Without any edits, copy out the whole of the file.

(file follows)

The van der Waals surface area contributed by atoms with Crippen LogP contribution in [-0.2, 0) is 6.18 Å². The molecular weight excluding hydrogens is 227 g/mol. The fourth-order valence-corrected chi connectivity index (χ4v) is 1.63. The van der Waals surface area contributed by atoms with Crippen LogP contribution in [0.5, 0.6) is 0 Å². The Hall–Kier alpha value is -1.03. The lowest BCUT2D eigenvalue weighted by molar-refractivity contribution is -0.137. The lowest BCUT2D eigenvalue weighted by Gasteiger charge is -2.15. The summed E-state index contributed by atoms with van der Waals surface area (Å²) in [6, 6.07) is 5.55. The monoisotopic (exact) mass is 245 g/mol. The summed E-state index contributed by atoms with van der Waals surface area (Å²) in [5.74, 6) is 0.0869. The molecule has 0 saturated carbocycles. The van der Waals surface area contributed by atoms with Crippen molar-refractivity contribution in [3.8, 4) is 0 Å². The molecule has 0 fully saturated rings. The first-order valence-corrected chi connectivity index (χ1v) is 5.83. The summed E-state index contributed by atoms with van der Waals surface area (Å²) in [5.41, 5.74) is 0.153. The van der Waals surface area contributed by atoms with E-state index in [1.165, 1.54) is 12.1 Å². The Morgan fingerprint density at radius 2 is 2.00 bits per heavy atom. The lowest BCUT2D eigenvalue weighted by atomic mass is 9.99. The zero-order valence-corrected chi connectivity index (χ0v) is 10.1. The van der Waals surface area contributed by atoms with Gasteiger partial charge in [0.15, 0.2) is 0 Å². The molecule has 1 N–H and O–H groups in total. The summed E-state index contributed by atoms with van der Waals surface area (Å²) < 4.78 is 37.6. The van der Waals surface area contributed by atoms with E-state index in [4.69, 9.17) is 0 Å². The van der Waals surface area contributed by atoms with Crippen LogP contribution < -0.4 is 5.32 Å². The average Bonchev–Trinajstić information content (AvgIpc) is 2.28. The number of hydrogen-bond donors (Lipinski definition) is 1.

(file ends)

The van der Waals surface area contributed by atoms with Crippen LogP contribution in [-0.2, 0) is 6.18 Å². The molecular weight excluding hydrogens is 227 g/mol. The fourth-order valence-corrected chi connectivity index (χ4v) is 1.63. The van der Waals surface area contributed by atoms with Crippen LogP contribution in [0.5, 0.6) is 0 Å². The Hall–Kier alpha value is -1.03. The lowest BCUT2D eigenvalue weighted by molar-refractivity contribution is -0.137. The lowest BCUT2D eigenvalue weighted by Gasteiger charge is -2.15. The summed E-state index contributed by atoms with van der Waals surface area (Å²) in [6, 6.07) is 5.55. The monoisotopic (exact) mass is 245 g/mol. The summed E-state index contributed by atoms with van der Waals surface area (Å²) in [5.74, 6) is 0.0869. The molecule has 0 saturated carbocycles. The van der Waals surface area contributed by atoms with Crippen molar-refractivity contribution in [3.8, 4) is 0 Å². The molecule has 0 fully saturated rings. The first-order valence-corrected chi connectivity index (χ1v) is 5.83. The summed E-state index contributed by atoms with van der Waals surface area (Å²) in [5.41, 5.74) is 0.153. The van der Waals surface area contributed by atoms with E-state index in [1.165, 1.54) is 12.1 Å². The Morgan fingerprint density at radius 2 is 2.00 bits per heavy atom. The lowest BCUT2D eigenvalue weighted by atomic mass is 9.99. The zero-order valence-corrected chi connectivity index (χ0v) is 10.1. The van der Waals surface area contributed by atoms with Gasteiger partial charge in [0.15, 0.2) is 0 Å². The molecule has 1 N–H and O–H groups in total. The summed E-state index contributed by atoms with van der Waals surface area (Å²) < 4.78 is 37.6. The van der Waals surface area contributed by atoms with E-state index in [4.69, 9.17) is 0 Å². The van der Waals surface area contributed by atoms with Crippen LogP contribution < -0.4 is 5.32 Å². The average Bonchev–Trinajstić information content (AvgIpc) is 2.28. The number of hydrogen-bond donors (Lipinski definition) is 1.